Our family used to try to support the Indians a few times a year.  However, it seems impossible.  Maybe its just a sign of the times.  Baseball has moved itself into the realm of the other major markets who aren’t looking at “the family” as their customer any longer.

Sometimes, when I want to be able to embrace the spirit of sitting in the ballpark, I feel as if I have been tricked.  I feel as disappointed as that young fan standing outside the courthouse in 1920; the boy who thought of Joe Jackson as a paladin: a regular guy living out a dream one home run at a time.  However, it was a ruse, a curveball of the greatest proportions.  “Say it ain’t so Joe.”  Maybe, the greed of Joe Jackson has always been the driving stimulus of our sport, and I have been tricked into believing they were playing for me, my city, and for the love of the game itself.

 

 

An Open Letter to Nick Swisher

Dear Nick,

On behalf of the people of Cleveland, I want to say “Thank You.”  Thank you for having a heart.

Last week, when I found out that you were single-handedly paying for the fireworks show after Saturday’s game, I was moved.  What a kind gesture!  I was so touched that I began telling my friends about it because I viewed this gesture as purely altruistic.

Sadly, my coworkers and friends did not see it the way I did.  “So?  He can afford it.  He’s making millions.”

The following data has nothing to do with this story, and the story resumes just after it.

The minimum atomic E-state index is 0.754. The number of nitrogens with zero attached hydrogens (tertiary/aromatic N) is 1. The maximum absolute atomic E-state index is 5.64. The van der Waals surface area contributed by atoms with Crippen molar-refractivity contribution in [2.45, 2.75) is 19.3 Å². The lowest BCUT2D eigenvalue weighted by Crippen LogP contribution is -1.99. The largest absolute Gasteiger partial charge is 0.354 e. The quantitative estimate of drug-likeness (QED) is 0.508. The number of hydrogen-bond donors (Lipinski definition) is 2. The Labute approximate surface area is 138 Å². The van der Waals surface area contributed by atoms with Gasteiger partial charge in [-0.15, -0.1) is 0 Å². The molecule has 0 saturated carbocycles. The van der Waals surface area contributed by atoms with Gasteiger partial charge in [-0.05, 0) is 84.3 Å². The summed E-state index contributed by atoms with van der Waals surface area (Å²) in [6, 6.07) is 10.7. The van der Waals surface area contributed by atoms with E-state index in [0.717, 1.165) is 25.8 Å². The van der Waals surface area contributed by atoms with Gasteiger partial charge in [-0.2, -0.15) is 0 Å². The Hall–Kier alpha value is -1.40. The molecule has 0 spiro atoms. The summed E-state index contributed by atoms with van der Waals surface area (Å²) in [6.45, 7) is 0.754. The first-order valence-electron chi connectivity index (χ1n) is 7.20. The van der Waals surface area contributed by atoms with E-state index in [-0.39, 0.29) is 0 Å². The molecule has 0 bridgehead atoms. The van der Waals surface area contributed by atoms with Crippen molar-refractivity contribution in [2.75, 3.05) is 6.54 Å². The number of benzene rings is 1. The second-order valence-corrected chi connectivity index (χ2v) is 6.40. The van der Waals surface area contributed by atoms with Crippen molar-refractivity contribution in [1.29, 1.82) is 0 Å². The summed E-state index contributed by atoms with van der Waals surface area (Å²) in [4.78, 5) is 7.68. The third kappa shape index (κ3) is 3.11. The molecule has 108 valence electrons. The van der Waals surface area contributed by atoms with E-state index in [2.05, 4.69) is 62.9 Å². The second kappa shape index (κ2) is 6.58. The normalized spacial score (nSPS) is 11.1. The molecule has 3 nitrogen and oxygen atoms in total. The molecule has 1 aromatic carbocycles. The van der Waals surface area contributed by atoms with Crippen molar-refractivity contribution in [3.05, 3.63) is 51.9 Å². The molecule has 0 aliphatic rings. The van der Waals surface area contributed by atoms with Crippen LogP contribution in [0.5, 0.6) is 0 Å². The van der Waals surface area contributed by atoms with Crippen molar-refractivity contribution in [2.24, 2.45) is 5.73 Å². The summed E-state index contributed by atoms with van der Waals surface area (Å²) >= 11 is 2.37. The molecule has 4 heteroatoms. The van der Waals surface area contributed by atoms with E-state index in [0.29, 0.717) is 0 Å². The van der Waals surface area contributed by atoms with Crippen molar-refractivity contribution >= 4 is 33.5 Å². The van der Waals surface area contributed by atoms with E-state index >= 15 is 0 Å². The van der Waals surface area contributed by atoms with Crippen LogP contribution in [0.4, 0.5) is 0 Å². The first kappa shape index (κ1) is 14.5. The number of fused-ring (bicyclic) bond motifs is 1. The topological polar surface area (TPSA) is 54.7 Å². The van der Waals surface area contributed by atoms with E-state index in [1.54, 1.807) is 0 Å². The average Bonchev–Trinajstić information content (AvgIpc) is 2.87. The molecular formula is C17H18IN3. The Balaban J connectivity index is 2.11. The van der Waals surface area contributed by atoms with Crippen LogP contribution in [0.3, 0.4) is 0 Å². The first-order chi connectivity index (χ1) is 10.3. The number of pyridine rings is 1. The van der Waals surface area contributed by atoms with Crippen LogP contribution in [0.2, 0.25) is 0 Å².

To be honest, Nick, I was kind of deflated by their pessimism.  Why does it matter if you can afford it or not?  Does kindness have to come only from those who struggle to give it?  Does benevolence have to cost the giver?

I think I understand your generosity in a way others do not.  You see, there are a great many people with money who are not paying for fireworks shows just to provide twenty minutes of entertainment for the average Joe.  Sure, like you, they make amazing donations to charities and foundations, money well spent because it helps provide research and assistance to people who are in true need.

All donations are laudable, but something about this donation was different to me.  You wanted to do something nice just for the sake of doing something nice, and in the true spirit of an altruistic giver, I believe you are not expecting anything in return.

In a world of pessimists where worth is based on the consistency of one’s batting average, it is easy to see why so many other players see themselves as transient.  Many players do not take stake in a community because they are afraid of “the trade” or what will come at the end of their contracts.  Many players are in cities, and as much as they may love their teams, they never fall in love with the city and feel truly rooted in it.

Nick, I personally feel that your positivity and energy are good for this city.  It is obvious to me that you have rooted yourself in our community, and you embody the change you expect to see.  Whether you realize it or not, like the pebble that skips across the water creating rings, your efforts are creating a rippling effect in Cleveland.  Your passion and excitement are infectious!